Five Facts You Never Knew About the Beijing Subway

The Beijing subway system, while not the longest in the world, moves the most people every day. If the entire population of Sweden rode the Beijing subway in a single day, the traffic would still be lighter than on an average weekday. Everyone in Ireland could ride twice and not break the record day for passengers – over 11 million people on April 30, 2014. But despite its world-famous reputation for crowds and construction, the Beijing Subway still has its secrets. Starting with…

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Hades, Maybe

I was leaning against Mona’s bed last Wednesday night when I asked her, “Is writing about the metro a terribly cliché thing to do?”

“Yes, it is,” she had replied.  “And I hate the word metro.”

But the thought kept cropping up.  Which is why I felt the need to open with a discreet disclaimer, and then to proceed. 

I write about the Beijing metro all the fucking time in that breathy John Berger tone of mine, and frankly I am sick of listening to myself.  I doubt I’ll ever hear from myself what it is I want to hear about the metro, though I remain hopeful that every time I tackle the topic some more sense will surface.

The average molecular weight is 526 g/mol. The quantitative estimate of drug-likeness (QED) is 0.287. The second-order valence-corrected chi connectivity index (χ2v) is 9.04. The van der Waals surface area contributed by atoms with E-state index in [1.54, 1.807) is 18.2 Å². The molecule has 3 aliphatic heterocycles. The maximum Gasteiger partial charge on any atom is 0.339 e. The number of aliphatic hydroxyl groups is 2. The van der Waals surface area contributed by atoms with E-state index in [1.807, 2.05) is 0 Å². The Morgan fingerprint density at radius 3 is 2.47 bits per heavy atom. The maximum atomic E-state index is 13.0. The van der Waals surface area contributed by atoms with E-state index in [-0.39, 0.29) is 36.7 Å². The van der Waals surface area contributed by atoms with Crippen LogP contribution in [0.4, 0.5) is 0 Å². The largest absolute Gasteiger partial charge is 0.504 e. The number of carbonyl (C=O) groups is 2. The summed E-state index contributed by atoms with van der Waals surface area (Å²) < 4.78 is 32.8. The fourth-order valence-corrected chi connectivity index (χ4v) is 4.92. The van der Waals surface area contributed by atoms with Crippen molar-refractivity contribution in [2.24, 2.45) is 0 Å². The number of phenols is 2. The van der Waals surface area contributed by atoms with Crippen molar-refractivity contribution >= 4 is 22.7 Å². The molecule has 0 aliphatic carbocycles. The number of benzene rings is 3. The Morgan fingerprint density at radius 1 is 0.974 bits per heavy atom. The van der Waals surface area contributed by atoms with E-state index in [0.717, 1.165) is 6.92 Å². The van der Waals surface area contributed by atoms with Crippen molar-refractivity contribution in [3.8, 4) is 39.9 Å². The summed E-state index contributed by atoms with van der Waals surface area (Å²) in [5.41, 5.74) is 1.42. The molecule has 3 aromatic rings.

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Random photo dump:

Top left: This is my all-time favorite thing I have ever seen on the subway. In case you can’t tell, that is a 72 ounce bag of chocolate chips. I’m pretty sure he’s planning to make cookies for the entire city.

Top middle: We found out where all the Chinese women buy the cute masks that match their outfits! Beijingers wear masks with all sorts of intricate patterns and designs. Some of the filters are pretty complex as well. I suppose it’s worth the investment to buy a fancier one if you live here full time.

Top right: The PBR display in all of the stores is super American. The cans here are not the standard red, white, and blue but, instead, camouflage or a more vibrant and complete excessive red, white, and blue design. Anything China can market as American will go over the top to do so, cheap beer included!

Middle: This is a picture of one of China’s Rent-a-Bike racks. I have seen these in places in Raleigh and New York City. I thought it was really cool that you could use your transportation card (for buses and the subway) to rent a bike. I have never seen someone riding one, but there are always bikes missing when we walk by a rack so I am assuming they are being put to good use.